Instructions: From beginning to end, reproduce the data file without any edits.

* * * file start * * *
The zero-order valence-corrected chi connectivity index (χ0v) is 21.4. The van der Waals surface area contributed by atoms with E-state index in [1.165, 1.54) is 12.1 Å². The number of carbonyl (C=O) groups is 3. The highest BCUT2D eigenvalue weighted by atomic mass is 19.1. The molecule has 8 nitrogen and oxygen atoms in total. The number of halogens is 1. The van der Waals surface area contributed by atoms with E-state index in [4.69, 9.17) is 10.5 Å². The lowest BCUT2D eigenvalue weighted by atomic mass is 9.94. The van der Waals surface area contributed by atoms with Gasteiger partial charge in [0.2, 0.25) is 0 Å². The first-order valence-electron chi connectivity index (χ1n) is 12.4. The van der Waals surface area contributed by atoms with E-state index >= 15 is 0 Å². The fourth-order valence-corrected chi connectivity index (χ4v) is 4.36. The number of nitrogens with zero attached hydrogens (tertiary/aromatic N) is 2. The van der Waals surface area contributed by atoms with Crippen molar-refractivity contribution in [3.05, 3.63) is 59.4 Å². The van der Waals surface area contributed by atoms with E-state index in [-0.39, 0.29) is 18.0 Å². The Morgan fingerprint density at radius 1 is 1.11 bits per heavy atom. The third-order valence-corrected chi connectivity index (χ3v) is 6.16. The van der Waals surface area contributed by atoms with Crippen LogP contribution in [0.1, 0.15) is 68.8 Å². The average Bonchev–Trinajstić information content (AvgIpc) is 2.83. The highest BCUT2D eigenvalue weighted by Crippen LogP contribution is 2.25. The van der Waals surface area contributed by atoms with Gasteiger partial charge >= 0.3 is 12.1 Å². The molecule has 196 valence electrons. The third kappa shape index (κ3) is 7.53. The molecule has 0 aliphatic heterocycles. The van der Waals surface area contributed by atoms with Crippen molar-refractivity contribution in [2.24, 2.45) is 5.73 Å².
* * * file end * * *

The zero-order valence-corrected chi connectivity index (χ0v) is 21.4. The van der Waals surface area contributed by atoms with E-state index in [1.165, 1.54) is 12.1 Å². The number of carbonyl (C=O) groups is 3. The highest BCUT2D eigenvalue weighted by atomic mass is 19.1. The molecule has 8 nitrogen and oxygen atoms in total. The number of halogens is 1. The van der Waals surface area contributed by atoms with E-state index in [4.69, 9.17) is 10.5 Å². The lowest BCUT2D eigenvalue weighted by atomic mass is 9.94. The van der Waals surface area contributed by atoms with Gasteiger partial charge in [0.2, 0.25) is 0 Å². The first-order valence-electron chi connectivity index (χ1n) is 12.4. The van der Waals surface area contributed by atoms with E-state index >= 15 is 0 Å². The fourth-order valence-corrected chi connectivity index (χ4v) is 4.36. The number of nitrogens with zero attached hydrogens (tertiary/aromatic N) is 2. The van der Waals surface area contributed by atoms with Crippen molar-refractivity contribution in [3.05, 3.63) is 59.4 Å². The van der Waals surface area contributed by atoms with E-state index in [-0.39, 0.29) is 18.0 Å². The Morgan fingerprint density at radius 1 is 1.11 bits per heavy atom. The third-order valence-corrected chi connectivity index (χ3v) is 6.16. The van der Waals surface area contributed by atoms with Crippen LogP contribution in [0.1, 0.15) is 68.8 Å². The average Bonchev–Trinajstić information content (AvgIpc) is 2.83. The highest BCUT2D eigenvalue weighted by Crippen LogP contribution is 2.25. The van der Waals surface area contributed by atoms with Gasteiger partial charge >= 0.3 is 12.1 Å². The molecule has 196 valence electrons. The third kappa shape index (κ3) is 7.53. The molecule has 0 aliphatic heterocycles. The van der Waals surface area contributed by atoms with Crippen molar-refractivity contribution in [2.24, 2.45) is 5.73 Å².